The United States is facing a drug abuse epidemic. Addiction has hit small and rural towns across the country, including Fairfield County, Connecticut. Home to 23 cities and towns, Fairfield County, has less than 100,000 people and is home to a growing drug crisis.
Fairfield County is a mostly suburban area with a lower-than-average unemployment rate. Many citizens in the area are connected to someone who struggles with drug abuse. Young people are especially at risk, with a 17-year-old reported as the youngest opioid overdose victim in 2015.
Fairfield County and Connecticut’s Battle Against Addiction
Connecticut struggles with rising numbers of overdoses and crimes related to drug use – particularly heroin. The number of drug-related overdose deaths has almost doubled from 2012 to 2015 in Fairfield County and throughout Connecticut, with opioid painkillers as the cause.
Opioids are effective at treating pain, but they are also highly addictive. Withdrawal symptoms from opioids are severe once addiction develops. Fairfield County shows several troublesome trends regarding heroin substance abuse in particular.
Of the 114 fatal overdoses in Connecticut in 2015, Fairfield County contributed the second highest number of fatalities (68 deaths). Also reported in 2051 were 723 accidental overdoses, with 415 related to heroin use.
Across the State: Connecticut’s Problem with Lethal Drug Mixes
Fairfield County, like the rest of the state, has seen an increase in deaths due to a mix of fentanyl and heroin. Fentanyl is a synthetic opioid that is 100 times more potent than morphine. Dealers often combine fentanyl with heroin, so addicts do not know the exact dosage that they receive. Deaths resulting from this combination nearly tripled across Connecticut from 2014 to 2015.
Fairfield County has also seen plenty of deaths from lethal combinations of heroin and cocaine as well as increases in fatalities from methamphetamine use.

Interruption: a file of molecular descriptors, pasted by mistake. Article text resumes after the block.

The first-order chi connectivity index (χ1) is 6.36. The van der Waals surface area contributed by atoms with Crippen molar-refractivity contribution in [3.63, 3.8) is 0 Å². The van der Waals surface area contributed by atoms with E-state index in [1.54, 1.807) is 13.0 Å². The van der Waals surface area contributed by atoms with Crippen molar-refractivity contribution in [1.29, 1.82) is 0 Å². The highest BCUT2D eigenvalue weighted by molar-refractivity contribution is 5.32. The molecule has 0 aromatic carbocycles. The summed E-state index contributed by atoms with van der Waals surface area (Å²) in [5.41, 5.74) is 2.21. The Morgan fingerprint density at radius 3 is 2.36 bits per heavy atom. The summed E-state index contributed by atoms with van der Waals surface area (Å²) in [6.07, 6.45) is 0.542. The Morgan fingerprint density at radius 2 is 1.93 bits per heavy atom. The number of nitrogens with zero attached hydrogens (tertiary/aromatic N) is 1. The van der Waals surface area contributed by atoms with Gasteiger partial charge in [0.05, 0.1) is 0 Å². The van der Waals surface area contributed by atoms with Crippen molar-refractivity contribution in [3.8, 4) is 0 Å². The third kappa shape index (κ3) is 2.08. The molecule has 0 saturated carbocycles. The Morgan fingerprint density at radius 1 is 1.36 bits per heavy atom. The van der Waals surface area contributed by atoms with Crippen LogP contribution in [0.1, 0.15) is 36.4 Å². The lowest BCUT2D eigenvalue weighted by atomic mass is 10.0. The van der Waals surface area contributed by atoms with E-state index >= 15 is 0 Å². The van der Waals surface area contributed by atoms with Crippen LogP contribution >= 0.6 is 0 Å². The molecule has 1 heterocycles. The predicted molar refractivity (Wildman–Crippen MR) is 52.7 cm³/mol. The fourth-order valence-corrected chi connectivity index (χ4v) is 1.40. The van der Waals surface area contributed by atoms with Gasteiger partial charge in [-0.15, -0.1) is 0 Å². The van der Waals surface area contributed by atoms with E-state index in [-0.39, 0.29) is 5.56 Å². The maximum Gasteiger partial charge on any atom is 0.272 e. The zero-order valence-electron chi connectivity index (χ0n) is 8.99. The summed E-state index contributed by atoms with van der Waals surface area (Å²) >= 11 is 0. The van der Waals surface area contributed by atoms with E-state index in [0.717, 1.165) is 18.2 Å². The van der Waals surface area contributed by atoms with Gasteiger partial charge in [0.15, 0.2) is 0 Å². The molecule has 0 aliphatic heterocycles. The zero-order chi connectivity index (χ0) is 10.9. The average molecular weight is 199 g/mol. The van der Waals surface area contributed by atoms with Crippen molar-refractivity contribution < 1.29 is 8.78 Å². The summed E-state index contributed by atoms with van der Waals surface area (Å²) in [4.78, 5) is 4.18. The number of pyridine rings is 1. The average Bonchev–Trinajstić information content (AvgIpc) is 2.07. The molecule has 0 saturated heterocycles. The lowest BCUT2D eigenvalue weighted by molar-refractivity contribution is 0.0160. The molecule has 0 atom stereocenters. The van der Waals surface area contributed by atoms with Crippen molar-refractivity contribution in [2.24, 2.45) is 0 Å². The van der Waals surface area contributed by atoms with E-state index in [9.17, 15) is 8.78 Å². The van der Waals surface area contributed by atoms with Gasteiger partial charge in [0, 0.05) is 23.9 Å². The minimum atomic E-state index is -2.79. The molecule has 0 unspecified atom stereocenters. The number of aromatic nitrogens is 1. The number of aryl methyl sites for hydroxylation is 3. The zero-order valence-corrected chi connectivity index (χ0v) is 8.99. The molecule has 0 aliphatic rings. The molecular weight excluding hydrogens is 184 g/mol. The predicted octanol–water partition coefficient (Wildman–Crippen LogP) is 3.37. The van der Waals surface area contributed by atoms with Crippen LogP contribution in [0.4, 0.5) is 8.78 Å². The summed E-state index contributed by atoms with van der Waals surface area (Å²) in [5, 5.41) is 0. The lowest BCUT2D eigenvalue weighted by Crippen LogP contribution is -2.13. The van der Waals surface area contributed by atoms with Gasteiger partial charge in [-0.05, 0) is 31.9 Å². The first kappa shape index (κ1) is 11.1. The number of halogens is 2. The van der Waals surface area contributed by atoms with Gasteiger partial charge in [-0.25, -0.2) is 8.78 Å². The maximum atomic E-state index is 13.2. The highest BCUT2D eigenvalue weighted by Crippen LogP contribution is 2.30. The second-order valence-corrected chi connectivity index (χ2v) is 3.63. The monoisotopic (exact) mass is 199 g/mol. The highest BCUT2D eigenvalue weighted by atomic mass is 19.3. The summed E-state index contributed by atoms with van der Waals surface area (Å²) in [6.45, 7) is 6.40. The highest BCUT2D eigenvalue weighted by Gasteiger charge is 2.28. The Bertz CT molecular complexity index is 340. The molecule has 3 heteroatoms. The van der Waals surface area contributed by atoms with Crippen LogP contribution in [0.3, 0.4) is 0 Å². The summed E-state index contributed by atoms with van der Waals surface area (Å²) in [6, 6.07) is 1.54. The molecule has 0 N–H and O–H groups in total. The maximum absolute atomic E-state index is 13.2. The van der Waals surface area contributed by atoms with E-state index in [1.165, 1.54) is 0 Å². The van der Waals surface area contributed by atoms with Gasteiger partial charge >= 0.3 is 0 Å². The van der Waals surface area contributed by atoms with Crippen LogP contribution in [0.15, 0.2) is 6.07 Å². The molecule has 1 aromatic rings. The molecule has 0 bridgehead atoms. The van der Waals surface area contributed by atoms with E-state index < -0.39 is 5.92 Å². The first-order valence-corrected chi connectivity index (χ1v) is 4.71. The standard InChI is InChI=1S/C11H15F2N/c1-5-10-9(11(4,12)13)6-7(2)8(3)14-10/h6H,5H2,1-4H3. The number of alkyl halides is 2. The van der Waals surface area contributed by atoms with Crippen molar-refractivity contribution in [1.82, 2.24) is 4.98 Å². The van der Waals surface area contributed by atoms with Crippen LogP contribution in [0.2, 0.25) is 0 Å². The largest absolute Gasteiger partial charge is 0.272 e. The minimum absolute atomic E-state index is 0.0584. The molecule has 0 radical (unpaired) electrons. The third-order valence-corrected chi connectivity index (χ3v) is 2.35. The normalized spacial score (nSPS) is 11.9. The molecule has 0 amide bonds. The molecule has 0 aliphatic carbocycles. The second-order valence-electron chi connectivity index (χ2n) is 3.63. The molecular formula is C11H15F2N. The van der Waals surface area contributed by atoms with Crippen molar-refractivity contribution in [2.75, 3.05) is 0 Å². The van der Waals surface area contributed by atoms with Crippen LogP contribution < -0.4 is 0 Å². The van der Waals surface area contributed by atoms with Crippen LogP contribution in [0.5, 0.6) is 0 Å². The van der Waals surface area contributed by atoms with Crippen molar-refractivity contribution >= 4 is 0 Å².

Addiction Help in Fairfield County
Governor Dannel P. Malloy is looking for ways to combat these rising numbers. Working with Michael Botticelli, the former national drug control policy director, Malloy has established new strategies for helping families who struggle with drug abuse and addiction. Malloy also participates in forums aimed at creating strategies to combat the cycle of addiction in the hope of setting a path toward prevention.
The state is working to curtail the rise in drug abuse and addiction seen in Fairfield County and other areas in Connecticut. Naloxone will become more readily available, and more training will be provided for the state’s substance abuse programs.
Further Initiatives in Fairfield County for Recovery Options
Many addicts maintain their habit by stealing or receiving pills from loved ones who have prescriptions. Local law enforcement recommends that citizens properly dispose of unused or expired prescription painkillers. Several police stations in Fairfield County also provide collection boxes where residents can drop off medications for proper disposal.
The police in Fairfield County encourage residents to learn about the risks of prescription opioid addiction and learn to spot the early warning signs of addiction in others. Awareness is crucial to curbing this trend and lowering the number of overdose deaths in Fairfield County and across Connecticut.